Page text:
-Does not sulk, or sulks in private.
    -Does not treat the woman of the house like his mother or his servant.

  6. #5
    Senior Member
    Join Date
    May 2004
    Location
    NOLA
    Posts
    185
    I agree with all of the points that everyone has posted so far. I also think that it is important for a guest to be able to entertain themselves for a while, especially if they are here for a longer visit. Just because they are on vacation does not mean that I am, too.

  7. #6
    Senior Member
    Join Date
    Jul 2005
    Posts
    157
    I would have thought these things obvious! Ordinary politeness and courtesy...

  8. #7
    Senior Member
    Join Date
    Oct 2004
    Location
    Canada
    Posts
    719
    Mrs_stroozi - I would say not treat ANY member of the household as their servant (including children, for example).

    I would also maybe degree with the "bringing gifts" and "picking up the tab" suggestions, and just add "...depenging on the context."

    For example, if I am staying with a relative and I am a poor graduate student, I don't think it is necessary or appropriate for me to bring gifts or offer to pick up the tab ...

    However, if I am a young professional staying with other young professionals of similar (or even lesser) financial means I think it is certainly appropriate to help your hosts out financially - by covering the groceries for your visit, picking up the tab at the restaurant, or whatever.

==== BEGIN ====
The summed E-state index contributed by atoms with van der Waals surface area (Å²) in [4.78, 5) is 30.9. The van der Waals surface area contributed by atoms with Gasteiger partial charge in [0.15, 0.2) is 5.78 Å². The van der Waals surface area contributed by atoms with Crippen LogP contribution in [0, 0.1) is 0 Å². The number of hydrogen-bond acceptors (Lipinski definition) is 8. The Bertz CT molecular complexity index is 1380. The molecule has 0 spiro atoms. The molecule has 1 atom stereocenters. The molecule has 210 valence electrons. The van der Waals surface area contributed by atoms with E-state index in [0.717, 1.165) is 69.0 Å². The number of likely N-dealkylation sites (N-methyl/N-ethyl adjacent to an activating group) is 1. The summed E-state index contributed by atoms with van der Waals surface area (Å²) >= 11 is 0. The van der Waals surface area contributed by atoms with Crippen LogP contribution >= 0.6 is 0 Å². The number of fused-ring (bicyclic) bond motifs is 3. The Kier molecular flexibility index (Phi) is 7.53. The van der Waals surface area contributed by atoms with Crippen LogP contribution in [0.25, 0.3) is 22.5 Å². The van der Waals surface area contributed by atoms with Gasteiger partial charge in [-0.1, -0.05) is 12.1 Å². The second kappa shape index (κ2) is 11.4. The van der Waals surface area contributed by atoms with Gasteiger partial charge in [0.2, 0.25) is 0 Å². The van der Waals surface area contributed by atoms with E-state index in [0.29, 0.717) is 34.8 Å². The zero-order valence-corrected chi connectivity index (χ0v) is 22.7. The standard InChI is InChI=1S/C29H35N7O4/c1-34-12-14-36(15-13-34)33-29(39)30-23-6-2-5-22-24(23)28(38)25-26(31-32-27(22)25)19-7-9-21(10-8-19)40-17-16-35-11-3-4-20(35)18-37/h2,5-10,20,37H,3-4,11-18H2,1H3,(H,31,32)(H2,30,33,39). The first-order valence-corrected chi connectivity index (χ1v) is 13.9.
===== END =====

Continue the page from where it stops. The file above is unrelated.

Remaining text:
Just wanted to note that this was really a context-based qualification. :)

    Also, to be a good guest I think one should inquire about the host's usual schedule (esp. if they have children). In general, one should nquire as to "house rules", but the schedule is important - what time does the host generally get up in the morning, or go to bed? A guest should endeavour to minimize disruption to the normal flow of the house.

  9. #8
    Senior Member
    Join Date
    Jul 2004
    Location
    Far away
    Posts
    462
    Quote Originally Posted by delqc
    I would also maybe degree with the "bringing gifts" and "picking up the tab" suggestions, and just add "...depenging on the context."

    For example, if I am staying with a relative and I am a poor graduate student, I don't think it is necessary or appropriate for me to bring gifts or offer to pick up the tab ...